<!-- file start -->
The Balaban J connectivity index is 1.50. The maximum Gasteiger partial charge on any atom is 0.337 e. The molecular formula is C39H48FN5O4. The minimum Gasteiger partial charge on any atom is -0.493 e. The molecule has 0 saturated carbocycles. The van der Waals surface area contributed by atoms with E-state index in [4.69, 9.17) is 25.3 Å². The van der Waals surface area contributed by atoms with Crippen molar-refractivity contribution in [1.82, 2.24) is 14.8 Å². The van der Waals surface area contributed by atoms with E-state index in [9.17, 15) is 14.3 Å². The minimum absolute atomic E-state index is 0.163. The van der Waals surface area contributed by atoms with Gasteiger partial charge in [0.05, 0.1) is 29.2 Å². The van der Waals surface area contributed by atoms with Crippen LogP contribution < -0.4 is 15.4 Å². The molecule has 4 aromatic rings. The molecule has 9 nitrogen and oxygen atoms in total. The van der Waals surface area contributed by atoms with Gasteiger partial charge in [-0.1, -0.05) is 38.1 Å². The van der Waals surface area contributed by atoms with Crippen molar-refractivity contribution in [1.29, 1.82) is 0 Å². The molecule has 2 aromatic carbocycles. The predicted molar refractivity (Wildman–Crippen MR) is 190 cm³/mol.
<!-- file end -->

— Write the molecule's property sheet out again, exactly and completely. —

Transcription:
The Balaban J connectivity index is 1.50. The maximum Gasteiger partial charge on any atom is 0.337 e. The molecular formula is C39H48FN5O4. The minimum Gasteiger partial charge on any atom is -0.493 e. The molecule has 0 saturated carbocycles. The van der Waals surface area contributed by atoms with E-state index in [4.69, 9.17) is 25.3 Å². The van der Waals surface area contributed by atoms with Crippen molar-refractivity contribution in [1.82, 2.24) is 14.8 Å². The van der Waals surface area contributed by atoms with E-state index in [9.17, 15) is 14.3 Å². The minimum absolute atomic E-state index is 0.163. The van der Waals surface area contributed by atoms with Gasteiger partial charge in [0.05, 0.1) is 29.2 Å². The van der Waals surface area contributed by atoms with Crippen LogP contribution < -0.4 is 15.4 Å². The molecule has 4 aromatic rings. The molecule has 9 nitrogen and oxygen atoms in total. The van der Waals surface area contributed by atoms with Gasteiger partial charge in [-0.1, -0.05) is 38.1 Å². The van der Waals surface area contributed by atoms with Crippen molar-refractivity contribution in [1.29, 1.82) is 0 Å². The molecule has 2 aromatic carbocycles. The predicted molar refractivity (Wildman–Crippen MR) is 190 cm³/mol.